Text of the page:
As You Sow has updated its Racial Justice Scorecard for the S&P 500 to include four indicators focused on environmental racism.
Originally launched in March this year with 22 key performance indicators, the scorecard is part of the US-based shareholder advocacy group’s campaign to engage directly with corporations and eradicate the systemic racism perpetuated by corporate policies and practices. The four new indicators specifically focused on environmental racism looks at corporate environmental violations, fines and penalties since 2015, core products and services, as well as corporate actions.
“Systemic racism extends beyond the corporate boardroom, permeating the built and social environments,” said Olivia Knight, racial justice initiative manager at As You Sow.
Overall 39 companies scored below zero, “indicating they are doing more harm to communities of colour than they make up for with positive actions. This metric demonstrates that environmental racism is a core component of corporate racial injustice”, said As You Sow.
In particular, ExxonMobil was flagged as coming “dead last”. The energy giant’s score was attributed, in part, to one of its refineries releasing at least 135 toxic chemicals in Beaumont, Texas, where 95% of the residents are African American.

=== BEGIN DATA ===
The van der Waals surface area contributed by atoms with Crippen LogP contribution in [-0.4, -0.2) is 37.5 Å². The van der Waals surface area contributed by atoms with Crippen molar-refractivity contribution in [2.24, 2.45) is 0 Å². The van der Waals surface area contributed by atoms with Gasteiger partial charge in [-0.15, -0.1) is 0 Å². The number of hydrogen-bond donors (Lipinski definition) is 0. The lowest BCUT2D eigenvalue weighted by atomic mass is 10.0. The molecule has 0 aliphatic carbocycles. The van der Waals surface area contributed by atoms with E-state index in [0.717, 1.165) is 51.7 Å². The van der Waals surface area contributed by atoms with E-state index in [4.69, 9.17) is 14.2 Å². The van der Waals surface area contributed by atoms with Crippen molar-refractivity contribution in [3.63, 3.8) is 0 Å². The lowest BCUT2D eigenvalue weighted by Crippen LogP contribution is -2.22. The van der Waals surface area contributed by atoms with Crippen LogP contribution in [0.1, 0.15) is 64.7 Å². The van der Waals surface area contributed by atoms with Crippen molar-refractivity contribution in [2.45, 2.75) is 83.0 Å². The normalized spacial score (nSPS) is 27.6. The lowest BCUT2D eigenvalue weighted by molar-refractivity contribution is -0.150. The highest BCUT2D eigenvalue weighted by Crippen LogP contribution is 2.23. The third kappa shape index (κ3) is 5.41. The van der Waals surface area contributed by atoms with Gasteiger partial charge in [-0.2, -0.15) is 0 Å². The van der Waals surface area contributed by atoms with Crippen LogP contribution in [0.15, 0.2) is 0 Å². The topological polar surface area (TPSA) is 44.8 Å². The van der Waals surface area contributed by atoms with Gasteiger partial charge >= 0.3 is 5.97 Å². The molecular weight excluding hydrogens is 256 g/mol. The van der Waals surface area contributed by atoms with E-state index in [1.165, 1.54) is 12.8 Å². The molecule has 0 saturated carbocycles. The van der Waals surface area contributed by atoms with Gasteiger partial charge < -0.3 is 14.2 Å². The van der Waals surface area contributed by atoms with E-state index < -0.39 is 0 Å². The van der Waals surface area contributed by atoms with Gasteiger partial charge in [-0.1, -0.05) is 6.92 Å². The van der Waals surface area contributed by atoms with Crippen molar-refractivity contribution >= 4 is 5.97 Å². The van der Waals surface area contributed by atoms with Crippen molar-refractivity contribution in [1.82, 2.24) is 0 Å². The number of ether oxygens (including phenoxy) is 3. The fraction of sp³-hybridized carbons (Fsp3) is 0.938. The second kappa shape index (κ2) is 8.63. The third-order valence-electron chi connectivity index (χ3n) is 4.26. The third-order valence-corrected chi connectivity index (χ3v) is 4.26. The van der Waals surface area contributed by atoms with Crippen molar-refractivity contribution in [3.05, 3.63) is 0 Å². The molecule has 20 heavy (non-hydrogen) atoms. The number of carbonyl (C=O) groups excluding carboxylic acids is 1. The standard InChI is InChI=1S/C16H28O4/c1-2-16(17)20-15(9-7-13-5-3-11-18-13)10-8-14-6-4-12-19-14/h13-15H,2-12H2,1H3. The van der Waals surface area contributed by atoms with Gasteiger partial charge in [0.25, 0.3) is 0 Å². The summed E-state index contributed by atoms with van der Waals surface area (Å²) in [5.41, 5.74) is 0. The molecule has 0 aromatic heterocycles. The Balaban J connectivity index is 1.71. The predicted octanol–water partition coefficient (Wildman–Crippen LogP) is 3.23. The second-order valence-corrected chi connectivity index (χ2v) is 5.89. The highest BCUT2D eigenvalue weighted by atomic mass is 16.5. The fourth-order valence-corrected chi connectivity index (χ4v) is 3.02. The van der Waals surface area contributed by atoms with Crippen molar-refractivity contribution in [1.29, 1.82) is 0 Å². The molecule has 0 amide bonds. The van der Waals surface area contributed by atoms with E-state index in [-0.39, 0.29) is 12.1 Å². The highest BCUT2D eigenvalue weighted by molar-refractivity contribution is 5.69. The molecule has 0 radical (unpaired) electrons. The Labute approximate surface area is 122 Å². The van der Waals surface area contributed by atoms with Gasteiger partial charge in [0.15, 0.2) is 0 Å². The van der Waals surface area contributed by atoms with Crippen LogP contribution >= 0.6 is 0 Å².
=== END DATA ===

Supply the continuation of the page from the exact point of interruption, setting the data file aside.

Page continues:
In response to the As You Sow scorecard, an Exxon spokesperson told RI: “ExxonMobil has a rich history of support for equality, minority involvement in our business, and for minority education and minority-led business development […] our charitable donations benefiting minorities exceed $420m since the late 1990s, nearly $100M of which supported African American issues and organisations.”
Chemical giant Eastman Chemical was also highlighted because of their actions in St. Gabriel, LA, also known as “Cancer Alley”, a plant that is owned and operated by their subsidiary, Taminco.
Energy company Valero also did not fare well due to its previous proposal for a pipeline to connect its refinery in Memphis, TN, to the Gulf Coast with plans to skirt the outside of the predominantly white suburbs to the north, but run seven miles of the line directly through the southwest neighbourhoods “which are 97% Black”.
Eastman Chemical and Valero did not reply to requests for comment.
Investors with holdings in all three companies include SSga Funds Management, BlackRock and Capital Research & Management and Vanguard. They all declined to comment on individual holdings when contacted by RI, but Vanguard said “we expect company boards to be fully engaged and knowledgeable about monitoring and governing social risks”.
Knight said: “To hold companies responsible for their activities in perpetuating environmental racism, we must identify and acknowledge the existence and extent of the disproportionate harm that corporate actions inflict on communities of colour. Our scorecard empowers shareholders, customers, and all stakeholders to hold companies responsible for continuing injustice.”